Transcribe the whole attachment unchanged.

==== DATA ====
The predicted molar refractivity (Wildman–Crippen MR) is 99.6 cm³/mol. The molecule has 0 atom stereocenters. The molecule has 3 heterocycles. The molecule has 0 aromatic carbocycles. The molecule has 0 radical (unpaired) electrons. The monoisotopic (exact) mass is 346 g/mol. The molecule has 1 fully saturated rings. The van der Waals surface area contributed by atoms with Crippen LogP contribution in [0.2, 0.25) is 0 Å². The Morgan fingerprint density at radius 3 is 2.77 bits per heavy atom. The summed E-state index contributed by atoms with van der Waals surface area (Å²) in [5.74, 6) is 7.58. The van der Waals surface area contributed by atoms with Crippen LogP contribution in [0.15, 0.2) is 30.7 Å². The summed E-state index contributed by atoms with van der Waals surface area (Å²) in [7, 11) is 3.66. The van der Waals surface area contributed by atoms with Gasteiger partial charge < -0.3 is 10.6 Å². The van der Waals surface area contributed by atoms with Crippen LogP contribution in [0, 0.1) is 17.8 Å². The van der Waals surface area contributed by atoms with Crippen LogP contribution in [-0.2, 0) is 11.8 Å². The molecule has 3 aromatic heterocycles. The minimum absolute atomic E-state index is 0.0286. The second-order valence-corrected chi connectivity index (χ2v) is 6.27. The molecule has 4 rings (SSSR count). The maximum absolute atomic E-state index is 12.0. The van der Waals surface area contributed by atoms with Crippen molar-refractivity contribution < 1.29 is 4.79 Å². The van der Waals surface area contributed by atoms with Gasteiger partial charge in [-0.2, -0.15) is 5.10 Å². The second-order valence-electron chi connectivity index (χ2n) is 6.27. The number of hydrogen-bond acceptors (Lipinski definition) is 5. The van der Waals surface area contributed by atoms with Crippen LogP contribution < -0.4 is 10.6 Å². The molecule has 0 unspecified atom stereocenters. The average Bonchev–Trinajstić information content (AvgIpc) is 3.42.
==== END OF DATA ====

The predicted molar refractivity (Wildman–Crippen MR) is 99.6 cm³/mol. The molecule has 0 atom stereocenters. The molecule has 3 heterocycles. The molecule has 0 aromatic carbocycles. The molecule has 0 radical (unpaired) electrons. The monoisotopic (exact) mass is 346 g/mol. The molecule has 1 fully saturated rings. The van der Waals surface area contributed by atoms with Crippen LogP contribution in [0.2, 0.25) is 0 Å². The Morgan fingerprint density at radius 3 is 2.77 bits per heavy atom. The summed E-state index contributed by atoms with van der Waals surface area (Å²) in [5.74, 6) is 7.58. The van der Waals surface area contributed by atoms with Crippen LogP contribution in [0.15, 0.2) is 30.7 Å². The summed E-state index contributed by atoms with van der Waals surface area (Å²) in [7, 11) is 3.66. The van der Waals surface area contributed by atoms with Gasteiger partial charge < -0.3 is 10.6 Å². The van der Waals surface area contributed by atoms with Crippen LogP contribution in [0, 0.1) is 17.8 Å². The van der Waals surface area contributed by atoms with Crippen LogP contribution in [-0.2, 0) is 11.8 Å². The molecule has 3 aromatic heterocycles. The minimum absolute atomic E-state index is 0.0286. The second-order valence-corrected chi connectivity index (χ2v) is 6.27. The molecule has 4 rings (SSSR count). The maximum absolute atomic E-state index is 12.0. The van der Waals surface area contributed by atoms with Crippen molar-refractivity contribution < 1.29 is 4.79 Å². The van der Waals surface area contributed by atoms with Gasteiger partial charge in [-0.2, -0.15) is 5.10 Å². The second-order valence-electron chi connectivity index (χ2n) is 6.27. The number of hydrogen-bond acceptors (Lipinski definition) is 5. The van der Waals surface area contributed by atoms with Crippen LogP contribution < -0.4 is 10.6 Å². The molecule has 0 unspecified atom stereocenters. The average Bonchev–Trinajstić information content (AvgIpc) is 3.42.